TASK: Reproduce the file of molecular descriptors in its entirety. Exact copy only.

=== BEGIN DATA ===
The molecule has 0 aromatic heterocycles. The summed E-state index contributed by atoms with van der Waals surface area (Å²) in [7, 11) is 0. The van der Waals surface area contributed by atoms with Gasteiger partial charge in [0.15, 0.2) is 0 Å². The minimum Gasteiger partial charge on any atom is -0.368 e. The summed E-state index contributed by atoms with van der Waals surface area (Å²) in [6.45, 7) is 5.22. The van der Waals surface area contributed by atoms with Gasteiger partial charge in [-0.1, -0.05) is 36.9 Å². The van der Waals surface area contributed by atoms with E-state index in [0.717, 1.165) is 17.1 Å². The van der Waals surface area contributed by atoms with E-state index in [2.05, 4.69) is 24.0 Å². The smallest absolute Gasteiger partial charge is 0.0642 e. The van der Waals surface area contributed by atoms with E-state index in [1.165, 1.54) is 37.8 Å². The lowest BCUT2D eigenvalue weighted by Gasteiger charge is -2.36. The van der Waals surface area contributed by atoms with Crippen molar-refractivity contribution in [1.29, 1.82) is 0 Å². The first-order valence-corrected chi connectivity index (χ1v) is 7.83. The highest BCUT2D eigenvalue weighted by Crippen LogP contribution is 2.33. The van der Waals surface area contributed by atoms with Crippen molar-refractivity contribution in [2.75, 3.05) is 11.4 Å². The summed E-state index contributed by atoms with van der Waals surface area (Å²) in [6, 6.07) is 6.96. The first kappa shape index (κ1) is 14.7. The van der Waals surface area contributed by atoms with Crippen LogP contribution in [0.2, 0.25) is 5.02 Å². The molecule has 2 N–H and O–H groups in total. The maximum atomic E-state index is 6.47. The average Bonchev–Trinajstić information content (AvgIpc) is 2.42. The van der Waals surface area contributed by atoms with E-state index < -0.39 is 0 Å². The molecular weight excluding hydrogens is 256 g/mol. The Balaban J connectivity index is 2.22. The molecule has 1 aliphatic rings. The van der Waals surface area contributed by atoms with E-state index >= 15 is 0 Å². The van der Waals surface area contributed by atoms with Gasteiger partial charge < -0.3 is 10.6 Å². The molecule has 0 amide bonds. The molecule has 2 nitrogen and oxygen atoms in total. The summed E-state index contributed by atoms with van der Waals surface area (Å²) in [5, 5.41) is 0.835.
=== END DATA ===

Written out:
The molecule has 0 aromatic heterocycles. The summed E-state index contributed by atoms with van der Waals surface area (Å²) in [7, 11) is 0. The van der Waals surface area contributed by atoms with Gasteiger partial charge in [0.15, 0.2) is 0 Å². The minimum Gasteiger partial charge on any atom is -0.368 e. The summed E-state index contributed by atoms with van der Waals surface area (Å²) in [6.45, 7) is 5.22. The van der Waals surface area contributed by atoms with Gasteiger partial charge in [-0.1, -0.05) is 36.9 Å². The van der Waals surface area contributed by atoms with E-state index in [0.717, 1.165) is 17.1 Å². The van der Waals surface area contributed by atoms with E-state index in [2.05, 4.69) is 24.0 Å². The smallest absolute Gasteiger partial charge is 0.0642 e. The van der Waals surface area contributed by atoms with E-state index in [1.165, 1.54) is 37.8 Å². The lowest BCUT2D eigenvalue weighted by Gasteiger charge is -2.36. The van der Waals surface area contributed by atoms with Crippen molar-refractivity contribution in [1.29, 1.82) is 0 Å². The first-order valence-corrected chi connectivity index (χ1v) is 7.83. The highest BCUT2D eigenvalue weighted by Crippen LogP contribution is 2.33. The van der Waals surface area contributed by atoms with Crippen molar-refractivity contribution in [2.75, 3.05) is 11.4 Å². The summed E-state index contributed by atoms with van der Waals surface area (Å²) in [6, 6.07) is 6.96. The first kappa shape index (κ1) is 14.7. The van der Waals surface area contributed by atoms with Crippen LogP contribution in [0.2, 0.25) is 5.02 Å². The molecule has 2 N–H and O–H groups in total. The maximum atomic E-state index is 6.47. The average Bonchev–Trinajstić information content (AvgIpc) is 2.42. The van der Waals surface area contributed by atoms with E-state index < -0.39 is 0 Å². The molecular weight excluding hydrogens is 256 g/mol. The Balaban J connectivity index is 2.22. The molecule has 1 aliphatic rings. The van der Waals surface area contributed by atoms with E-state index >= 15 is 0 Å². The van der Waals surface area contributed by atoms with Gasteiger partial charge < -0.3 is 10.6 Å². The molecule has 0 amide bonds. The molecule has 2 nitrogen and oxygen atoms in total. The summed E-state index contributed by atoms with van der Waals surface area (Å²) in [5, 5.41) is 0.835.